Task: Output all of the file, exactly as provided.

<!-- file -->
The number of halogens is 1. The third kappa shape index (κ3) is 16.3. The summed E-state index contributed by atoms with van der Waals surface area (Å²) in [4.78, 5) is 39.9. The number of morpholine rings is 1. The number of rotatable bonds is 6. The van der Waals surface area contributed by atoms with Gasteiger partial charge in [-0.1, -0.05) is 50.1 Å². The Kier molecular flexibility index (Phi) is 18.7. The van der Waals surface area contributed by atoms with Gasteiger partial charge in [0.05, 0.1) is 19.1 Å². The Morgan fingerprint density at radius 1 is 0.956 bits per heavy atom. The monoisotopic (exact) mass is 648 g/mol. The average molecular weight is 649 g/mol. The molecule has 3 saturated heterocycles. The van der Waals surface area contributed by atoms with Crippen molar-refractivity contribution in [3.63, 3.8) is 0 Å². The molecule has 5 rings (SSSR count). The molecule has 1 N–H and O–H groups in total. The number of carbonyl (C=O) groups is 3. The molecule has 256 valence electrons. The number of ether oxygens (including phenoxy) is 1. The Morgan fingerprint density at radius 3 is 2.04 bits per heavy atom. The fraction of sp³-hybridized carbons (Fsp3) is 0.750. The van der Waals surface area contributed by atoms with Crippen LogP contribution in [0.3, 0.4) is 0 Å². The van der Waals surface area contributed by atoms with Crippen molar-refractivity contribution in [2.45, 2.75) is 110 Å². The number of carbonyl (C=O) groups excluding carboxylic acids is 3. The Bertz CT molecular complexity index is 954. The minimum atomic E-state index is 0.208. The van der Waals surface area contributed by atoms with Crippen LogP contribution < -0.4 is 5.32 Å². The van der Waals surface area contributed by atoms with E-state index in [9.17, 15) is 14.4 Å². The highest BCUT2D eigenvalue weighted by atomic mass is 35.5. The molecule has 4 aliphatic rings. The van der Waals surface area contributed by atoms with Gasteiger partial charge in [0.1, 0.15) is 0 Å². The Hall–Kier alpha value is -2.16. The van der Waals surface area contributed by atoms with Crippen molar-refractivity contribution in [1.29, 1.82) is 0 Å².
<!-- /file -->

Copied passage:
The number of halogens is 1. The third kappa shape index (κ3) is 16.3. The summed E-state index contributed by atoms with van der Waals surface area (Å²) in [4.78, 5) is 39.9. The number of morpholine rings is 1. The number of rotatable bonds is 6. The van der Waals surface area contributed by atoms with Gasteiger partial charge in [-0.1, -0.05) is 50.1 Å². The Kier molecular flexibility index (Phi) is 18.7. The van der Waals surface area contributed by atoms with Gasteiger partial charge in [0.05, 0.1) is 19.1 Å². The Morgan fingerprint density at radius 1 is 0.956 bits per heavy atom. The monoisotopic (exact) mass is 648 g/mol. The average molecular weight is 649 g/mol. The molecule has 3 saturated heterocycles. The van der Waals surface area contributed by atoms with Crippen molar-refractivity contribution in [3.63, 3.8) is 0 Å². The molecule has 5 rings (SSSR count). The molecule has 1 N–H and O–H groups in total. The number of carbonyl (C=O) groups is 3. The molecule has 256 valence electrons. The number of ether oxygens (including phenoxy) is 1. The Morgan fingerprint density at radius 3 is 2.04 bits per heavy atom. The fraction of sp³-hybridized carbons (Fsp3) is 0.750. The van der Waals surface area contributed by atoms with Crippen LogP contribution in [0.3, 0.4) is 0 Å². The van der Waals surface area contributed by atoms with Crippen molar-refractivity contribution in [2.45, 2.75) is 110 Å². The number of carbonyl (C=O) groups excluding carboxylic acids is 3. The Bertz CT molecular complexity index is 954. The minimum atomic E-state index is 0.208. The van der Waals surface area contributed by atoms with Crippen LogP contribution < -0.4 is 5.32 Å². The van der Waals surface area contributed by atoms with E-state index in [9.17, 15) is 14.4 Å². The highest BCUT2D eigenvalue weighted by atomic mass is 35.5. The molecule has 4 aliphatic rings. The van der Waals surface area contributed by atoms with Gasteiger partial charge in [0.1, 0.15) is 0 Å². The Hall–Kier alpha value is -2.16. The van der Waals surface area contributed by atoms with Crippen molar-refractivity contribution in [1.29, 1.82) is 0 Å².